People care about stray and community cats. And Americans support TNR programs.
Cats kill how many birds?
Another area that we researched was the number of birds who are killed by cats. I care about this issue personally because I saved birds for many years with the Chicago Bird Collision Monitors and I now do emergency rescues on occasion. We asked respondents who have stray and feral cats near their home, or who have cats that go outdoors, whether they kill birds, mice, rats and other animals. We then asked how many of these creatures the cats kill. We found that the average number of birds killed by each cat is between 1.2 and 1.4 birds annually. The outdoor owned cats kill about 1.2 birds a year and the stray and feral cats kill about 1.4. You can take the number of outdoor cats for each household and multiply those numbers to come up with a rough estimate of how many birds are killed.
With that math, you come up with about 21 million birds per year. However, that number can’t be right because not all birds who are killed are seen by humans. In fact, we know from a research study conducted by the University of Georgia (Lloyd et al, 2013), that cats bring back about a quarter of their prey. So, if our numbers are off by a factor of 4, the total number of birds killed would be about 86 million. And that number is a far cry from the 3.7 billion birds estimated by the Smithsonian article that is often published (Loss, Will & Marra, 2013)
And like all animals, cats are opportunistic predators. They’re more likely to take the weak or sick animals that are easy to catch (Baker et al, 2008, Moller & Erritzoe, 2000). These scientific findings have even led the Royal Society for the Protection of Birds to declare on its website: “Despite the large numbers of birds who are killed, there is no scientific evidence that predation by cats in gardens is having any impact on bird populations….”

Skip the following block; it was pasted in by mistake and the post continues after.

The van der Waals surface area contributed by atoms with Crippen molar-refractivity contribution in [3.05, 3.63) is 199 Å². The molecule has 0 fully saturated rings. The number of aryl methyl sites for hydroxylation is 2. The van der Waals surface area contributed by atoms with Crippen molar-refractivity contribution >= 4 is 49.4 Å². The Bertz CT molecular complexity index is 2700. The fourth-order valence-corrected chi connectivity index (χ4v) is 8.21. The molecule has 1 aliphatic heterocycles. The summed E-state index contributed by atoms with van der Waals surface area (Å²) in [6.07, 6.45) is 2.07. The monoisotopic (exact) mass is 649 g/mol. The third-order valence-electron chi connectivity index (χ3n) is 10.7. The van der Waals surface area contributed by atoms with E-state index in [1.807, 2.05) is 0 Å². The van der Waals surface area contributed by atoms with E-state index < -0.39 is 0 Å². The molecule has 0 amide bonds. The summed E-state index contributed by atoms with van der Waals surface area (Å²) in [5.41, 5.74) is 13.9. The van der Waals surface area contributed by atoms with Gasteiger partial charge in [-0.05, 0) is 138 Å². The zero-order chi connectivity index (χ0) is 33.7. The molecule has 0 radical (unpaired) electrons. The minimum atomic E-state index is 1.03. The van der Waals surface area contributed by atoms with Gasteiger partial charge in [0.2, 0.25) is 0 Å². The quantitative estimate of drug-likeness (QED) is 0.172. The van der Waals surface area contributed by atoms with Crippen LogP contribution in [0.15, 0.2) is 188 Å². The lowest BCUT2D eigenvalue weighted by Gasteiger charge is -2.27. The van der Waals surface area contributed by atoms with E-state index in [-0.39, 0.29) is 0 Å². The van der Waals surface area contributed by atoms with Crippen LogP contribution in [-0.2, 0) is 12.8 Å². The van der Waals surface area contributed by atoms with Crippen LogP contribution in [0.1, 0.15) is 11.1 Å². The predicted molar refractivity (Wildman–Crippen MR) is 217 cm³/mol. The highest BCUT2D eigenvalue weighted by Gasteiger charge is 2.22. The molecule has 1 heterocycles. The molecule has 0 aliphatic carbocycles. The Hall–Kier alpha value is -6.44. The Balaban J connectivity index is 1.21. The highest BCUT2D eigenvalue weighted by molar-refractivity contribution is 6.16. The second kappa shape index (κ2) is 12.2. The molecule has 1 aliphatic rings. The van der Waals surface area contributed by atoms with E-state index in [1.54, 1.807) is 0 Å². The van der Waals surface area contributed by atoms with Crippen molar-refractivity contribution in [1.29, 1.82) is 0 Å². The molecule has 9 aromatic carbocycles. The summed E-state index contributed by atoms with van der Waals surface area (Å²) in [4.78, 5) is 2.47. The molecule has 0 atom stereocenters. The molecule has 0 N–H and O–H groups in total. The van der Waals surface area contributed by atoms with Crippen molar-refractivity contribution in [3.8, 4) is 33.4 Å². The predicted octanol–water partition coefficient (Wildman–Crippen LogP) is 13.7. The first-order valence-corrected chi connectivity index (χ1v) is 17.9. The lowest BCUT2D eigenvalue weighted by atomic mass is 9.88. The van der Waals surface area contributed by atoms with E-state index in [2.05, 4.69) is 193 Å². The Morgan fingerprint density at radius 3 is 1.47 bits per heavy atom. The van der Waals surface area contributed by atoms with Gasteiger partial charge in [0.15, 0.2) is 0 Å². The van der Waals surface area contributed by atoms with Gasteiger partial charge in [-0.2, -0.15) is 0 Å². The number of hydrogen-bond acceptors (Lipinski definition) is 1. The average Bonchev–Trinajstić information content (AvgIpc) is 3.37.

Baker, P. J., S. E. Molony, E. Stone, I. C. Cuthill, and S. Harris. 2008. “Cats about Town: Is Predation by
Free-Ranging Pet cats Felis catus Likely to Affect Urban Bird Populations?” Ibis 150: Supplement 1, 86–99. http://www.ingentaconnect.com/content/bsc/ibi/2008/00000150/A00101s1/ art00008.
Beall, A. E. 2016. Community Cats: A Journey Into the World of Feral Cats. Bloomington: iUniverse.
Loyd, K. T., S. M. Hernandez, J. P. Carroll, K. J. Abernathy, and G. J. Marshall. 2013. “Quantifying Free-
Roaming Domestic Cat Predation Using Animal-Borne Video Cameras.” Biological Conservation 160: 183–89.
Loss, S. R., T. Will, and P. P. Marra. 2013. “The Impact of FreeRanging Domestic Cats on Wildlife of the
United States.” Nature Communications. 4: 1396.
Moller, A. P. and J. Erritzoe. 2000. “Predation against Birds with Low Immunocompetence.” Oecolgia 122 (4): 500–504.
Calculation for number of birds killed by indoor cats that go outdoors
121,122,161 * Number of household with indoor cats that go outdoors and kill birds (4.67%) = 5,652,367 households
5,652,367 * Number of birds killed by indoor cats that go outdoors in one year (1.2) = 6,782,841
Calculation for number of birds killed by outdoor cats
121,122,161 * Number of household with outdoor cats (including stray/ feral) who kill birds (8.93%) = 10,820,246 households
10,820,246 * Number of birds killed by indoor cats that go outdoors in one year (1.37) = 14,823,737
Total number of birds killed = number of birds killed by indoor cats (6,782,841) + number of birds killed by outdoor cats (14,823,737) = 21,606,578